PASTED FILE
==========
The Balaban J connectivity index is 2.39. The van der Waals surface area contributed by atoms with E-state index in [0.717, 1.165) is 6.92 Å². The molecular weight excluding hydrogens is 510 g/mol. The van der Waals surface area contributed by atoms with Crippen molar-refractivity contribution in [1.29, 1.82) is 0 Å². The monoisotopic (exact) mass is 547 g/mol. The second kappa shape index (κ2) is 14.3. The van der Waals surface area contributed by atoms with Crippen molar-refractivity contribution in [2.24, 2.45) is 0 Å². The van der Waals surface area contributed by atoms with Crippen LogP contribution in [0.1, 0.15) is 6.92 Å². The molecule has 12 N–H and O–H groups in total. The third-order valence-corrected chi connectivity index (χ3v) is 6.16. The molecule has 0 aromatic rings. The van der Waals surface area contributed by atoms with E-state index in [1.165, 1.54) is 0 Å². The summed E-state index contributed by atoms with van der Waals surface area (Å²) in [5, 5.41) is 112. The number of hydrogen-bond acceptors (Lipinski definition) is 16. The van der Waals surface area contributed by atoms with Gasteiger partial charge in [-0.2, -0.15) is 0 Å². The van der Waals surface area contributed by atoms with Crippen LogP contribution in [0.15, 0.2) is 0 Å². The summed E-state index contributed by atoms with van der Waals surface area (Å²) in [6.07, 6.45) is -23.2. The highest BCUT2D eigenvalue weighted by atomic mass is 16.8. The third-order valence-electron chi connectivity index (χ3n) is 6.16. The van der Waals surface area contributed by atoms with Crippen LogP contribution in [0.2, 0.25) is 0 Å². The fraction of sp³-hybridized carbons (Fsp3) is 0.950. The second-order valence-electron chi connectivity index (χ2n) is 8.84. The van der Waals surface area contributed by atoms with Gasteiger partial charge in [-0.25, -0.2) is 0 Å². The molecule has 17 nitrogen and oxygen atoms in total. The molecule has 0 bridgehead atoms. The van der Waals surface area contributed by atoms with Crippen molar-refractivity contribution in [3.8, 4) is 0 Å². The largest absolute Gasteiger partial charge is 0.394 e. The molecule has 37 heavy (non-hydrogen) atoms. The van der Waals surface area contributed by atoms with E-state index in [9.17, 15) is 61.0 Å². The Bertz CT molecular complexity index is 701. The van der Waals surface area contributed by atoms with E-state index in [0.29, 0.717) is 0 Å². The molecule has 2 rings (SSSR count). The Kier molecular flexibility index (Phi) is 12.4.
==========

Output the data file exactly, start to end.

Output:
The Balaban J connectivity index is 2.39. The van der Waals surface area contributed by atoms with E-state index in [0.717, 1.165) is 6.92 Å². The molecular weight excluding hydrogens is 510 g/mol. The van der Waals surface area contributed by atoms with Crippen molar-refractivity contribution in [1.29, 1.82) is 0 Å². The monoisotopic (exact) mass is 547 g/mol. The second kappa shape index (κ2) is 14.3. The van der Waals surface area contributed by atoms with Crippen molar-refractivity contribution in [2.24, 2.45) is 0 Å². The van der Waals surface area contributed by atoms with Crippen LogP contribution in [0.1, 0.15) is 6.92 Å². The molecule has 12 N–H and O–H groups in total. The third-order valence-corrected chi connectivity index (χ3v) is 6.16. The molecule has 0 aromatic rings. The van der Waals surface area contributed by atoms with E-state index in [1.165, 1.54) is 0 Å². The summed E-state index contributed by atoms with van der Waals surface area (Å²) in [5, 5.41) is 112. The number of hydrogen-bond acceptors (Lipinski definition) is 16. The van der Waals surface area contributed by atoms with Gasteiger partial charge in [-0.2, -0.15) is 0 Å². The van der Waals surface area contributed by atoms with Crippen LogP contribution in [0.15, 0.2) is 0 Å². The summed E-state index contributed by atoms with van der Waals surface area (Å²) in [6.07, 6.45) is -23.2. The highest BCUT2D eigenvalue weighted by atomic mass is 16.8. The third-order valence-electron chi connectivity index (χ3n) is 6.16. The van der Waals surface area contributed by atoms with Crippen LogP contribution in [0.2, 0.25) is 0 Å². The fraction of sp³-hybridized carbons (Fsp3) is 0.950. The second-order valence-electron chi connectivity index (χ2n) is 8.84. The van der Waals surface area contributed by atoms with Gasteiger partial charge in [-0.25, -0.2) is 0 Å². The molecule has 17 nitrogen and oxygen atoms in total. The molecule has 0 bridgehead atoms. The van der Waals surface area contributed by atoms with Crippen molar-refractivity contribution in [3.8, 4) is 0 Å². The largest absolute Gasteiger partial charge is 0.394 e. The molecule has 37 heavy (non-hydrogen) atoms. The van der Waals surface area contributed by atoms with E-state index in [9.17, 15) is 61.0 Å². The Bertz CT molecular complexity index is 701. The van der Waals surface area contributed by atoms with E-state index in [0.29, 0.717) is 0 Å². The molecule has 2 rings (SSSR count). The Kier molecular flexibility index (Phi) is 12.4.